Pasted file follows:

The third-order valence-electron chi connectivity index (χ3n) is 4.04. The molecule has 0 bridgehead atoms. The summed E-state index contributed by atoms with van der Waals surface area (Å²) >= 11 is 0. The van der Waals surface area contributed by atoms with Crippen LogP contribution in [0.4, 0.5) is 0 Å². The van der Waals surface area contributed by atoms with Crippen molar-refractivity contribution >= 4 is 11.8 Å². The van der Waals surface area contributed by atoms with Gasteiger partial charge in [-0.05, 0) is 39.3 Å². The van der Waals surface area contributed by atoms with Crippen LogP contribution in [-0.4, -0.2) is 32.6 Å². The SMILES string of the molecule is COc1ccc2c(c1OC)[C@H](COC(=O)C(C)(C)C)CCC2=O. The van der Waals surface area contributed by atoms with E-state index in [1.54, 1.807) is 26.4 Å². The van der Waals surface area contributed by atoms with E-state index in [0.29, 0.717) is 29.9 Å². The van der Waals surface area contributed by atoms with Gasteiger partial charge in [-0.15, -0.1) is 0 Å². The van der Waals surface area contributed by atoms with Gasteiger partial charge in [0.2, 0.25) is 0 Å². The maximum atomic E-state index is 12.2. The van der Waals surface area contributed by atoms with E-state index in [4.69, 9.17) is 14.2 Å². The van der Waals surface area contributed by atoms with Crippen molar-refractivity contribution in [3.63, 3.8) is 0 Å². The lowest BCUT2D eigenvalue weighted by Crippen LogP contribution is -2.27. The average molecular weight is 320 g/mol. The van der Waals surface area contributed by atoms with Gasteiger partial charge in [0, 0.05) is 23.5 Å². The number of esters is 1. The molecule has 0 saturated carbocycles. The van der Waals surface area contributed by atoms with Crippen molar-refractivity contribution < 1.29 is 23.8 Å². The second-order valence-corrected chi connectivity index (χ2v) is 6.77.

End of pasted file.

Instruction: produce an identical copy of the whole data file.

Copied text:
The third-order valence-electron chi connectivity index (χ3n) is 4.04. The molecule has 0 bridgehead atoms. The summed E-state index contributed by atoms with van der Waals surface area (Å²) >= 11 is 0. The van der Waals surface area contributed by atoms with Crippen LogP contribution in [0.4, 0.5) is 0 Å². The van der Waals surface area contributed by atoms with Crippen molar-refractivity contribution >= 4 is 11.8 Å². The van der Waals surface area contributed by atoms with Gasteiger partial charge in [-0.05, 0) is 39.3 Å². The van der Waals surface area contributed by atoms with Crippen LogP contribution in [-0.4, -0.2) is 32.6 Å². The SMILES string of the molecule is COc1ccc2c(c1OC)[C@H](COC(=O)C(C)(C)C)CCC2=O. The van der Waals surface area contributed by atoms with E-state index in [1.54, 1.807) is 26.4 Å². The van der Waals surface area contributed by atoms with E-state index in [0.29, 0.717) is 29.9 Å². The van der Waals surface area contributed by atoms with Gasteiger partial charge in [-0.15, -0.1) is 0 Å². The van der Waals surface area contributed by atoms with Gasteiger partial charge in [0.2, 0.25) is 0 Å². The maximum atomic E-state index is 12.2. The van der Waals surface area contributed by atoms with E-state index in [4.69, 9.17) is 14.2 Å². The van der Waals surface area contributed by atoms with Crippen molar-refractivity contribution in [3.63, 3.8) is 0 Å². The lowest BCUT2D eigenvalue weighted by Crippen LogP contribution is -2.27. The average molecular weight is 320 g/mol. The van der Waals surface area contributed by atoms with Gasteiger partial charge in [0, 0.05) is 23.5 Å². The number of esters is 1. The molecule has 0 saturated carbocycles. The van der Waals surface area contributed by atoms with Crippen molar-refractivity contribution < 1.29 is 23.8 Å². The second-order valence-corrected chi connectivity index (χ2v) is 6.77.